sure all options are available to you!
cancer accounts for 2 percent of all cancers in the United States
annually. 30,000 cases are diagnosed each year and 12,000 people
die each year of the disease. It is more common in males and
usually occurs between the ages of 50 and 70. If diagnosed
in a timely fashion, most kidney cancers are curable and overall
survival rates are 79 to 100 percent.
If you are found to have a kidney mass that needs treatment,
make sure you see a urologist that offers all of the latest minimally
invasive treatment options. Most
urologists today do not offer these options and will do open surgery on every
patient! There is no need to have a big, painful incision in most cases! Dr.
Hendricks offers all available minimally invasive treatment options.
Most kidney cancers are discovered incidentally when found on abdominal imaging
(ultrasound, CT scan, or MRI) done for other reasons. The majority of patients
have no symptoms from their cancer. Some will have blood in their urine
(either gross-one can see it with the naked eye- or microscopic). Pain
is sometimes felt at the site of the cancer.
When a mass is found in the kidney that is not a simple cyst (fluid filled
sac, universally benign, NOT cancer), there is a 90 percent likelihood that
the mass is cancerous. Biopsies of these masses are NOT routinely done. The
reason for this is that if no cancer is found on the biopsy, it does not mean
there is no cancer in the remainder of the mass not biopsied. There is
a significantly high false-negative rate with kidney biopsies. The
universally accepted, BEST way to determine if it is a cancer is to remove
the mass and then have it looked at by a pathologist.
Before a kidney mass that is presumed to be cancer can be treated, tests
need to be done to see if the cancer has spread beyond the kidney to other
parts of the body. Kidney cancer typically will spread to the lungs or the bones,
so usually a plain xray of the chest will be done or a chest CT scan. A
bone scan may be necessary, as well as some other routine blood tests.
If these tests show no evidence of spread of the tumor, then the chance of
successful cure with surgery is highly likely. If the cancer has spread outside of
the kidney, then the likelihood of cure is less, the amount depending upon the
amount of spread of the tumor. If the cancer has spread, then consultation
with a medical oncologist is generally recommended to see if any treatment
protocols with chemotherapy or immunotherapy, sometimes in combination with
surgery, would be advisable.
There are a number of ways to treat localized kidney cancers. These
- Open radical nephrectomy
-the entire kidney is removed with the surrounding
fat and adrenal gland.
- Open partial nephrectomy
-that part of the kidney with the tumor is removed,
leaving the rest of the kidney intact.
- Laparoscopic radical nephrectomy
-same as open radical nephrectomy,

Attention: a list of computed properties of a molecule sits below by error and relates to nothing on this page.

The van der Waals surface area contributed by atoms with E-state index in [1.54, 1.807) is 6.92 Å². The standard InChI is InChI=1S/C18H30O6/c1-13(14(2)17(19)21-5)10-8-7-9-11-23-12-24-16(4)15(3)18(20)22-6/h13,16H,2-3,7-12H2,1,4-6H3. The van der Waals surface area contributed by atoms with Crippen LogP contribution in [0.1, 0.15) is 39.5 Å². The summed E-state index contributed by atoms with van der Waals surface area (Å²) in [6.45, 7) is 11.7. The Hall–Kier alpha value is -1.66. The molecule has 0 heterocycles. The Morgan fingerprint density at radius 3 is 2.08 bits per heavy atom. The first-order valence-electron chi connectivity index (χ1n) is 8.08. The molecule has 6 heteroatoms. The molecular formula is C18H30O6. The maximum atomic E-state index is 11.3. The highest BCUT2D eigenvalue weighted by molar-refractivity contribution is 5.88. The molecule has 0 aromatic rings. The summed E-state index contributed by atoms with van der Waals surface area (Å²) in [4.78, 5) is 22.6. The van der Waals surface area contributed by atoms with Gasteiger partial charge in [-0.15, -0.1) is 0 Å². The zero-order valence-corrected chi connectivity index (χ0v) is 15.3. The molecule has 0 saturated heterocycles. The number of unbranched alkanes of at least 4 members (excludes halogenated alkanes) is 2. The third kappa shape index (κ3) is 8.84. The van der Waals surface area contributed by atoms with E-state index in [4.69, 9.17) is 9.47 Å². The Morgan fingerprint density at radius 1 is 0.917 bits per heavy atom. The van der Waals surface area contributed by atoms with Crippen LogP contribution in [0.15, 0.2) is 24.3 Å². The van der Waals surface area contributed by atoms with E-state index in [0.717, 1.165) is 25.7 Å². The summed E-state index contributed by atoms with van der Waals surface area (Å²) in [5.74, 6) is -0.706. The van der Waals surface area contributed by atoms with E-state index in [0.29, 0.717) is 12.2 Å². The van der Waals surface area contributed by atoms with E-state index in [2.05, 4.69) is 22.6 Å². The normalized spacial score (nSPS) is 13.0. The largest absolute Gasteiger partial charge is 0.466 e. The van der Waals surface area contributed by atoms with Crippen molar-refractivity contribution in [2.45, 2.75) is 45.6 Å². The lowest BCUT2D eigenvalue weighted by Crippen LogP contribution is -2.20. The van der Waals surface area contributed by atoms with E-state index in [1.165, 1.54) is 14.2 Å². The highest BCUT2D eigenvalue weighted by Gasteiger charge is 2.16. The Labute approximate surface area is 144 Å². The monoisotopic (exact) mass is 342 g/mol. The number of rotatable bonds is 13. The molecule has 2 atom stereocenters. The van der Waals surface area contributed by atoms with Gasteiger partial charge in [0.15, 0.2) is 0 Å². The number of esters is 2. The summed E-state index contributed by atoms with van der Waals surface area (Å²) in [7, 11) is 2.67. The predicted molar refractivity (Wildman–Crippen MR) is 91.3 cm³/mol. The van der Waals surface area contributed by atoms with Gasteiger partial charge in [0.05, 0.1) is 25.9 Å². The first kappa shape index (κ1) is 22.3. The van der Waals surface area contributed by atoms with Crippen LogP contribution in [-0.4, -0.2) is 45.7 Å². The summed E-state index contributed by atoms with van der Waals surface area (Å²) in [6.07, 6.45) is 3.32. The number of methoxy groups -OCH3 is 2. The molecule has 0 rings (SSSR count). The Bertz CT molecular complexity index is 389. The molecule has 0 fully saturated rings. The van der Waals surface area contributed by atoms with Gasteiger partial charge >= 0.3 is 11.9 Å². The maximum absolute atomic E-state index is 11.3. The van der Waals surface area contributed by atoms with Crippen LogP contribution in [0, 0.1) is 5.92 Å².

but done through small "key-hole" incisions
rather than a large
- Laparoscopic partial nephrectomy
-same as open partial nephrectomy,
but done through small incisions
as in #3.
of the tumor to kill the cancer. This
can be done laparoscopically or percutaneously
through small incisions.6) Radiofrequency ablation-radiofrequency
energy used to superheat the
tumor to try and kill it.
Open radical nephrectomy has been the treatment standard for years,
but now there is quite a bit of data showing that laparascopic nephrectomy
is equal in terms of cancer cure with quicker recovery. Smaller
tumors can be treated with laparascopic partial nephrectomy, cryoablation,
or radiofrequency ablation, thereby preserving most of the kidney that
does not contain tumor.
It appears that laparoscopic partial nephrectomy will be as efficacious
at curing the cancer as radical nephrectomy, but we do not have long
term results yet. Cryosurgery
is 95 percent effective at treating tumors smaller than 5 centimeters. For
tumors that are 3 centimeters or less, success is nearly 100 percent with up
to four year follow-up available. Radiofrequency ablation does not appear
to be as promising as cryoablation. Each of these modalities
are potentially beneficial as they are minimally invasive AND allow
preservation of the normal parts of the kidney.
Tumors that are located in middle of the kidney are more appropriately
treated by laparoscopic radical nephrectomy. If a patient has
decreased kidney function already and has a large tumor or one that
is in the middle of the kidney, then an open partial nephrectomy, although
more invasive than other options, would be advised in order to preserve
some of the kidney and try to prevent dialysis.
Dr. Hendricks offers tailored treatment for each patient with kidney
offers all of these currently available treatment options, performs
them regularly, and uses them appropriately.
has an informative page on kidney cancer here.
Napa Valley Urology Associates